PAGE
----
Tim Kinsey was born in England in the 1960s when everything was groovy. He grew up in London in the ’70s when everything was brown and mostly made of corduroy. He went to university in Bristol in the 1980s when hair was big and spectacles bigger. He worked in magazines in the ’90s when Britannia was cool. In the early-2000s, when the millennium was new and the possibilities boundless, he helped the Internet to boom by working on one of its most famous sites.
And now he writes murder mysteries.
Lady Hardcastle first appeared in October 2014 in four short stories gathered together in a self-published version of A Quiet Life in the Country. In July 2015 four more stories appeared as The Spirit Is Willing. At the end of that year he signed a publishing deal with Thomas & Mercer.
An edited (restructured) version of A Quiet Life in the Country was published by Thomas and Mercer in October 2016, closely followed in December by a similiarly restructured version of The Spirit Is Willing, now retitled In the Market for Murder. The third book in the series, Death Around the Bend, appeared in June 2017.
Book 4 was delayed by “certain things” and so he wrote a short, Christmas-themed story to bridge the gap. Christmas at The Grange was published as a Kindle Single in December 2017. Although it was published soon after Death Around the Bend, the events take place after the fourth book, A Picture of Murder, which was published in October 2018. Book 5, The Burning Issue of the Day came along a few months later in April 2019, quickly followed by Death Beside the Seaside in October 2019. The Fatal Flying Affair saw our heroines take to the air in December 2020 and then a new, spin-off series began in 2021 with The Deadly Mysery of the Missing Diamonds in March and A Baffling Murder at the Midsummer Ball in July.
Lady Hardcastle returned in June 2002 with Rotten to the Core.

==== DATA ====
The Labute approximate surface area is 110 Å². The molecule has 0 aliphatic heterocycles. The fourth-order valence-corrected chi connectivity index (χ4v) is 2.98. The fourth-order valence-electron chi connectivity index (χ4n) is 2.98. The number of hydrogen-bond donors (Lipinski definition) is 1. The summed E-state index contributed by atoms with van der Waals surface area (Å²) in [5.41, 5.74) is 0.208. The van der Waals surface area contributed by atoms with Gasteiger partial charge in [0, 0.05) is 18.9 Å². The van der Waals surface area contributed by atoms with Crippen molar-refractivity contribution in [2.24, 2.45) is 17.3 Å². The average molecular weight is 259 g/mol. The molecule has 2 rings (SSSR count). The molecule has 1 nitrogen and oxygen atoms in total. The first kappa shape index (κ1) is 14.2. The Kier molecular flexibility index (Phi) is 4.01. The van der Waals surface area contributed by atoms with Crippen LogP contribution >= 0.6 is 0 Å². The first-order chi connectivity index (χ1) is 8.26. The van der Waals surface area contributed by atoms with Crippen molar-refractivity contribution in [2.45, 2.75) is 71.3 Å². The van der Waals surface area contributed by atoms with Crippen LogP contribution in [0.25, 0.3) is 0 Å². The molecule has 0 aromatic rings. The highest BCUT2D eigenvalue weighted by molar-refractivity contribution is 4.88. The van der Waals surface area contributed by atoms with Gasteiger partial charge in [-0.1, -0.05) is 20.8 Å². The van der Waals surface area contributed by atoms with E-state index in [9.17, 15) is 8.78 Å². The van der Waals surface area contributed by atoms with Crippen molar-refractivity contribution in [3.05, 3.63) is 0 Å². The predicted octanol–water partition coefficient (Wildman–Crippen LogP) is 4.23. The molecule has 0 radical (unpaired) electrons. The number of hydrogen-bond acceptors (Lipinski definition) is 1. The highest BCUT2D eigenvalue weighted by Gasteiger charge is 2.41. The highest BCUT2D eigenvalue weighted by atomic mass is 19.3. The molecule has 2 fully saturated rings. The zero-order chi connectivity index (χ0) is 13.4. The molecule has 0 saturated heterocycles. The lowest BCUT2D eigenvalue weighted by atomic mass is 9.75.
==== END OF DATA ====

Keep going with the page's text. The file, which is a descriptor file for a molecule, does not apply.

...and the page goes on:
Tim lives just outside Bristol with his wife, two drum kits, four guitars and more Lego than an adult should own. The couple’s three children have long since been encouraged to leave home, ostensibly to enable them to make lives for themselves, but mostly to make more room for drum kits, guitars, and Lego.
Emily, Lady Hardcastle, was born Emily Charlotte Ariadne Featherstonhaugh (pronounced Fanshaw) on 7 November 1867. She was the younger of the two children of Sir Percival Featherstonhaugh, Permanent Secretary to the Treasury, and his wife Ariadne, known to her friends — of whom there were many — as Addie.
She and her older brother Henry Alfred Percival Featherstonhaugh – who had never been anything other than Harry – had an almost idyllic childhood. There were toys, and outings, and friends who came to tea. When their parents entertained, the two children would sneak to the top of the stairs where they would almost always be “accidentally” caught and indulgently introduced to the guests by their doting parents. For five years, Emily’s life had been idyllic, and then one day, it had come crashing down around her ears. Harry, now aged seven, was sent away to school.
Emily was devastated. Not only had her childhood companion and confederate been taken from her, but he was off on an extra special adventure that she couldn’t share. He had gone to school. He was going to be learning things that she felt she would never be allowed to know. It just wasn’t fair.
She had made such a fuss that her parents, as indulgent as ever, had engaged a governess several years before they had planned and Emily, determined to prove herself every bit as clever as her brother, had taken to her lessons with a determination that surprised everyone. It wasn’t long before the first governess, whose specialism had been teaching simple reading and arithmetic skills to the very young, was forced to admit that the young girl had long since passed the level at which she felt comfortable teaching, and another had to be engaged. And then another. And another.
The years passed and Emily’s academic prowess showed no sign of peaking. It had been expected that she would follow her parents’ friends’ daughters who were attending an assortment of finishing schools around Europe before being presented at coming out balls and beginning the search for suitable husbands. But when Harry came home for Christmas 1883 and told her that he was about to sit the Cambridge entrance examination, Sir Percival and Lady Featherstonhaugh’s plans were changed again. Harry intended to study at their father’s old college, Kings, which meant that Emily would be unable to follow him, but there was a women’s college now, and Emily set about persuading her beleaguered parents that they should support her newfound ambition.